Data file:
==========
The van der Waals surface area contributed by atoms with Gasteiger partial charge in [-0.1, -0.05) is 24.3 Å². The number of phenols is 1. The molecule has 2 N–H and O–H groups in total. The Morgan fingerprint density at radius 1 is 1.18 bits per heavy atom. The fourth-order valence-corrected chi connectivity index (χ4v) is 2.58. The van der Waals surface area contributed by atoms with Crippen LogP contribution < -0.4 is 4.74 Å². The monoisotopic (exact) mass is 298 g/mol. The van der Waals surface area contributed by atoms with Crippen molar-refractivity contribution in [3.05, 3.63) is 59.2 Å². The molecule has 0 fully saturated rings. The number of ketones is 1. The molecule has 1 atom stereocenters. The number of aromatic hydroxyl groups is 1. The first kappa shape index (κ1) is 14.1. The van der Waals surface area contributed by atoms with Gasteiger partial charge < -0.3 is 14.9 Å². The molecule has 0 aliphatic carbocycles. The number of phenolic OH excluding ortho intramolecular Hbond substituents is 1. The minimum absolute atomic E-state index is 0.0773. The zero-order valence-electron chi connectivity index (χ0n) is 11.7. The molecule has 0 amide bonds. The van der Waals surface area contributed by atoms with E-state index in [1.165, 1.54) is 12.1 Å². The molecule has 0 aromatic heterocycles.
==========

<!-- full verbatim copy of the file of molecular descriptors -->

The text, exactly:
The van der Waals surface area contributed by atoms with Gasteiger partial charge in [-0.1, -0.05) is 24.3 Å². The number of phenols is 1. The molecule has 2 N–H and O–H groups in total. The Morgan fingerprint density at radius 1 is 1.18 bits per heavy atom. The fourth-order valence-corrected chi connectivity index (χ4v) is 2.58. The van der Waals surface area contributed by atoms with Crippen LogP contribution < -0.4 is 4.74 Å². The monoisotopic (exact) mass is 298 g/mol. The van der Waals surface area contributed by atoms with Crippen molar-refractivity contribution in [3.05, 3.63) is 59.2 Å². The molecule has 0 fully saturated rings. The number of ketones is 1. The molecule has 1 atom stereocenters. The number of aromatic hydroxyl groups is 1. The first kappa shape index (κ1) is 14.1. The van der Waals surface area contributed by atoms with Gasteiger partial charge < -0.3 is 14.9 Å². The molecule has 0 aliphatic carbocycles. The number of phenolic OH excluding ortho intramolecular Hbond substituents is 1. The minimum absolute atomic E-state index is 0.0773. The zero-order valence-electron chi connectivity index (χ0n) is 11.7. The molecule has 0 amide bonds. The van der Waals surface area contributed by atoms with E-state index in [1.165, 1.54) is 12.1 Å². The molecule has 0 aromatic heterocycles.